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parenting teenagers with depression, anxiety

Community Member

My 16 year old daughter has been diagnosed with depression and anxiety, she is on anti-depressants and is seeing a good psychologist. I was wanting to hear from other parents in similar situations, especially with regard to how their illness affects the way you discipline and enforce boundaries. Because of her social anxiety, I have stopped grounding as a punishment (so she can maximise every opportunity to socialise). I will on occasion remove her phone for short periods. Also I am very very conscious of being too harsh with discipline as she already feels the world is against her, struggles with self-esteem and self-image. She has also self-harmed on a couple of occasions when she isn't coping.

I am so worried that by "going easy" on her I am letting her down in terms of real life preparation. For example, school grades have plummetted and I have been advised not to focus on school work or study too much, particularly when she is feeling low.

Psych has also recommended we see a pyschiatrist, even though she also says DD is 'doing well' and trying very hard in terms of putting strategies in place. (Though I don't see much of this at home!)

I would love to hear from any other parents.

3 Replies 3

Community Champion
Community Champion

Dear Coco821~

Welcome to the Forum where you will see many have had to deal with this very worrying problem.

I guess in some ways you are like the captain of a ship who can see what is needed to get to the destination, but has to deal with a suddenly sprung a leak. Priorities change drastically.

I can quite understand the need to prepare your daughter for later life, it is something every thinking and caring parent tries for.

I would imagine that lack of self-esteem, self-harm and your daughter's other problems are made worse by pressure, and this is why your medical advice is to soft-pedal studies or the school environment. The immediate need here may well outweigh future scholastic requirements.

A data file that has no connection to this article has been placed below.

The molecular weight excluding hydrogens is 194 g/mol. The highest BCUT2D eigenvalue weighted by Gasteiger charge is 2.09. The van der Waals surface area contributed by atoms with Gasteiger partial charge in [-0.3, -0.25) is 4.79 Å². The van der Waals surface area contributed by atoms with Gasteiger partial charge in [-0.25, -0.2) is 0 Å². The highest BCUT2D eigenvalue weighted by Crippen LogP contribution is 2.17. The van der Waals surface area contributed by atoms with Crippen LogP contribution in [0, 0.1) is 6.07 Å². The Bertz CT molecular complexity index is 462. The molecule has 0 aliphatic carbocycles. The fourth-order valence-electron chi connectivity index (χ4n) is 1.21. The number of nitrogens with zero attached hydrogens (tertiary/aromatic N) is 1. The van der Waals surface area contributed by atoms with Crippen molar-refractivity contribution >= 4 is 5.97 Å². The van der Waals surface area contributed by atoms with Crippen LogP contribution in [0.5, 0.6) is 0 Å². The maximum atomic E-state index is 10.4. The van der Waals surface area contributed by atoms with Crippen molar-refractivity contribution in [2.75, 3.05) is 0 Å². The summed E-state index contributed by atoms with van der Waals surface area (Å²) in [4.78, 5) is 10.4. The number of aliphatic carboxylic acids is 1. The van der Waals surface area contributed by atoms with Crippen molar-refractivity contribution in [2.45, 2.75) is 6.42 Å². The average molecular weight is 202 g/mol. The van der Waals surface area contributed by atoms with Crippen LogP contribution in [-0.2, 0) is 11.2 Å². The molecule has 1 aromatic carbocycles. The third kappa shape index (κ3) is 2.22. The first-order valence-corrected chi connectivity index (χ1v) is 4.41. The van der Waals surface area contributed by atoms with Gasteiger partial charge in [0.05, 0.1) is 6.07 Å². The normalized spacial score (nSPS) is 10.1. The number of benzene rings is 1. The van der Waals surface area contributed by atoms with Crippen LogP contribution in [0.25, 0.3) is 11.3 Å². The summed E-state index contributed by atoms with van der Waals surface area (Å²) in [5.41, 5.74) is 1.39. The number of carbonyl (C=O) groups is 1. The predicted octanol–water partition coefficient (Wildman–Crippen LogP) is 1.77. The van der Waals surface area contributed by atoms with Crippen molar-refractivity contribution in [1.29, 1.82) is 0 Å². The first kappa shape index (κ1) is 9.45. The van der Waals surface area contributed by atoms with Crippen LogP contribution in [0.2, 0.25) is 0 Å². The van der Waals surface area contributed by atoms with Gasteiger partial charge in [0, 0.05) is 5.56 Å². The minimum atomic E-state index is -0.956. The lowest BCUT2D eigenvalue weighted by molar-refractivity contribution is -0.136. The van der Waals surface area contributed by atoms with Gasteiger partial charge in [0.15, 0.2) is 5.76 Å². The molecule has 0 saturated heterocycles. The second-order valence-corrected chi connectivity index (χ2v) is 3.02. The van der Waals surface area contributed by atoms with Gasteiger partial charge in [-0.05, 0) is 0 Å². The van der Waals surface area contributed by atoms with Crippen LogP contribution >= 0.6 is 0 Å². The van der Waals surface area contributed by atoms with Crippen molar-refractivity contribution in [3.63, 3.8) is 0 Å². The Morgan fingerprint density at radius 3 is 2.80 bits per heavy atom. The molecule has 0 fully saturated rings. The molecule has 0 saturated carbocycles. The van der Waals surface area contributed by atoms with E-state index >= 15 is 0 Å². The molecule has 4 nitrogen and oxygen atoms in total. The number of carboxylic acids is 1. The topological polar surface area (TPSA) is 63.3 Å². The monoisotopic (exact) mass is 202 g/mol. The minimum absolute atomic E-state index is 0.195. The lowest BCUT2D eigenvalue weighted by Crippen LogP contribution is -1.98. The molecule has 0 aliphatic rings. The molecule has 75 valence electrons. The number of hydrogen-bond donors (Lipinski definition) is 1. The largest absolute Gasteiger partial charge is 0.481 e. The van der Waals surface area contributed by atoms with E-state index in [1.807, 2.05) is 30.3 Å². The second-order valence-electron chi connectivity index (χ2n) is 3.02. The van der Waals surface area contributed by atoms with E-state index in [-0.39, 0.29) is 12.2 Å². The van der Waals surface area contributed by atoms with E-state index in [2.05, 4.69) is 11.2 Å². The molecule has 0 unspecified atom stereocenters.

If the psychologist has recommended a psychiatrist I'd encourage your daughter to go. The fact you do not see much evidence of proper coping strategies at home is not surprising. They are not easy to accomplish and harmful ones have to be discarded, something even harder.

I can only indicate the approach I'd try to take, which is no quick fix. I'd try to get my daughter to see me as someone she could talk to without argument, someone receptive and if necessary non-judgmental. Comfortable.

At the same time try to be a companion, entering in to her activities and doing things together - things she has enjoyed in the past or wants to do. Easy companionship and hopefully in time a measure of willing cooperation. Anything that builds up her self-image such as asking for and maybe deferring where possible to her views may assist.

When all else fails just let her know you will always be there and leave it at that.

Yes from your point of view it is 'going easy' on her and you could see it as bad for the long term, however if your daughter is in such a fragile state she self-harms then that may be the only realistic option at the moment.

If you could get her to talk to someone when she feels the need to self-harm that would be great. The trick I suppose is her having enough confidence in her reception to feel able to do so. There are a fair number of other techniques to minimize this behavior, hopefully something she can talk about with her medical team.